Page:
NP: How did you choose the brewery’s location?
BB: Mike and I were raised in this area of central Connecticut, so we know it very well. We were aware that there was a void of local craft beer in this cluster of towns, and New Britain’s mid-sized city could support the model we wanted to pursue.
ML: When we first sat down and started to talk about building this brewery, location was critical to the success of the business. We looked around at several areas, but knew that New Britain had the aspects we had been looking for: location to major travel ways, a diverse and growing community, and a major transit system. The local government was the icing on the cake; from the chamber of commerce to the mayor’s office, we were welcomed with open arms.
CD: As the driving force, Mike had the connections with property managers in the area and also with New Britain Mayor Erin Stewart, who has been nothing but great to us. She wanted a brewery in New Britain for a while. Mayor Stewart opened up every possible door for us. She’s been in constant contact with us whenever we had a question or needed a connection with the New Britain Chamber of Commerce.
NP: With regard to distribution, do you plan to keep your beer local or will you distribute to other states?
CD: We’ve already talked about how we’re going to expand and grow. In the beginning, we’re going to keep it hyper-local. We don’t want to be opening up, just canning and sending everything out there and trying to get far and wide.
In the beginning, we only need 10 to 15 accounts in the local area. We want to work on building a presence and then slowly get to the point where we are throughout Connecticut and then New England and then hopefully we can go national.
If you talk to Mike, his idea would be having a canning line and really pushing our product out there. My idea of expansion would be going into downtown New Britain and having more of a brewpub where we can serve food, wood-fired pizza, have another taproom and then kind of grow from there.
ML: The canning is somewhere in the end of our one- to two-year plan. Taking the product and making it mobile is key for expanding brand awareness. We already plan on doing this on a smaller level with our crowler canning machine. This basically takes away the glass, preserves freshness, and provides an easy way to transport the product and enjoy it anywhere in a 32-oz can. This will be filled and canned individually right in front of you in the tap room. We will have this product starting day one.
We have a business plan that has been adjusted and revised for over a year. If you talk to us again in another year, it may be a completely different story.
NP: What’s the biggest challenge you’ve faced as a startup?
CD: Finding investors was very difficult. About 90% of the investors we reached out to wanted a stake in the company. That was tough because we really didn’t want to divest any of the company. The three of us have 33.3% and we want to keep it that way. We didn’t want to share anything else. We already put in enough sweat equity.
ML: Funding was a big one, finding anyone to help build your idea is tough. Whatever you’re planning for in building a brewery, double it. It was something I have heard from other brewery startups, and it’s pretty much true.
Logistics of building the brewery from scratch is another one. We didn’t have a general contractor to build this; the budget just didn’t allow for it. My uncles have been in the construction industry for a long time, so help on that end was essential.
I have always been very handy and motivated—naturally I took lead in coordination of the build out. We did what we could on our own and hired contractors for the essential pieces: plumbing, electrical, things that needed someone with the proper skills. It has turned out pretty amazing so far.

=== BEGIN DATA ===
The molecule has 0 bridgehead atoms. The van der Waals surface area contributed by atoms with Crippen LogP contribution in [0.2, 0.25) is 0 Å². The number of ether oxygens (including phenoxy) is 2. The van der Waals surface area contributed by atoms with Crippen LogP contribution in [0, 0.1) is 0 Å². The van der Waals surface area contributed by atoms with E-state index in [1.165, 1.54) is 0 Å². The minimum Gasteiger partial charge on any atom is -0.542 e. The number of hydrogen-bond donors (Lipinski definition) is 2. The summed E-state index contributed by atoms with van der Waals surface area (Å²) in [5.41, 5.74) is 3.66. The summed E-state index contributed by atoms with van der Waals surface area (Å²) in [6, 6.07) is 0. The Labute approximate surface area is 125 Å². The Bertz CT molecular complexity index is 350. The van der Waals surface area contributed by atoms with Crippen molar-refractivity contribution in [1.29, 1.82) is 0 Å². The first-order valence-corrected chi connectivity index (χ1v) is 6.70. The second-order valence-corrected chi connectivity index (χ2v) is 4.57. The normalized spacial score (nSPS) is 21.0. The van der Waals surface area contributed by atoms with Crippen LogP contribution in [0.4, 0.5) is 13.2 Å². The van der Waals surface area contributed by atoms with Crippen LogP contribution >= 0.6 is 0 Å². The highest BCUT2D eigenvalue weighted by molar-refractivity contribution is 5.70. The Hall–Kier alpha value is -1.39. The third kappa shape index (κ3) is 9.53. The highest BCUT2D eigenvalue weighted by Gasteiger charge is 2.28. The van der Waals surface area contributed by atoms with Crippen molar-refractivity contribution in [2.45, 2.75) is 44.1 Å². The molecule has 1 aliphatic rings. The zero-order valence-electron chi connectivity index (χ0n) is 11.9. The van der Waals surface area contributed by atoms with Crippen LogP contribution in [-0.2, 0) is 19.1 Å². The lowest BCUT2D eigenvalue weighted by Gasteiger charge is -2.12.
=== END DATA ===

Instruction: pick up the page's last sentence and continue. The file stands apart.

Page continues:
NP: Any advice for startup breweries?
CD: Before you even dream of opening up a brewery, work in a brewery. That’s the biggest mistake I’ve seen. A lot of people think opening a brewery will be awesome because they think they just get to brew beer with their friends. It is nothing like that whatsoever.
If you have the guts to open up a brewery and make this your profession, volunteer to do some grunt work at a brewery for a few months before you even start planning.
A lot of people end up doing the manual labor and messy work and they’re done after a week. Try making that your whole life—in addition to everything else you have to do to open up a brewery.
You want to get the know-how and have the hands-on experience. Brewing on that scale is nothing like home brewing.
BB: I would highly recommend going through the exercise of developing a business plan, tearing it down, and tweaking it several times. This phase took us several months and countless hours as a group. It won’t just be a document that is in a binder; it answers almost all of the questions you can think of before you even begin and you gain a much more in-depth knowledge as opposed to reading forums on a website.
Also, be prepared for a ton of “hurry up and wait.” This has been a challenge for me, as I am used to providing ultra-quick customer service; however, this is not the norm whatsoever. Learning how to politely follow up and nudge vendors without becoming a pest is a skill I am still honing in on during the building of Alvarium.
ML: My advice would be to have someone on the team, or yourself, who knows basic mechanical skills. When something goes wrong while brewing or serving, not many people are there to help at any given moment. You need to look at things and find a creative solution.
On a commercial brewing system you’re running pumps and monitoring fluid flow—things will go wrong. Stuck mashes, pump cavitation, clogged pipes or stuck valves, steam valve failures… the list goes on. Knowing what to do and how to react with it are key. It goes back to what Chris is saying, spend some time in a brewery, that time will be invaluable to your success.
Back Alvarium on Kickstarter: Alvarium Beer Company: Crafting New Britain’s Taproom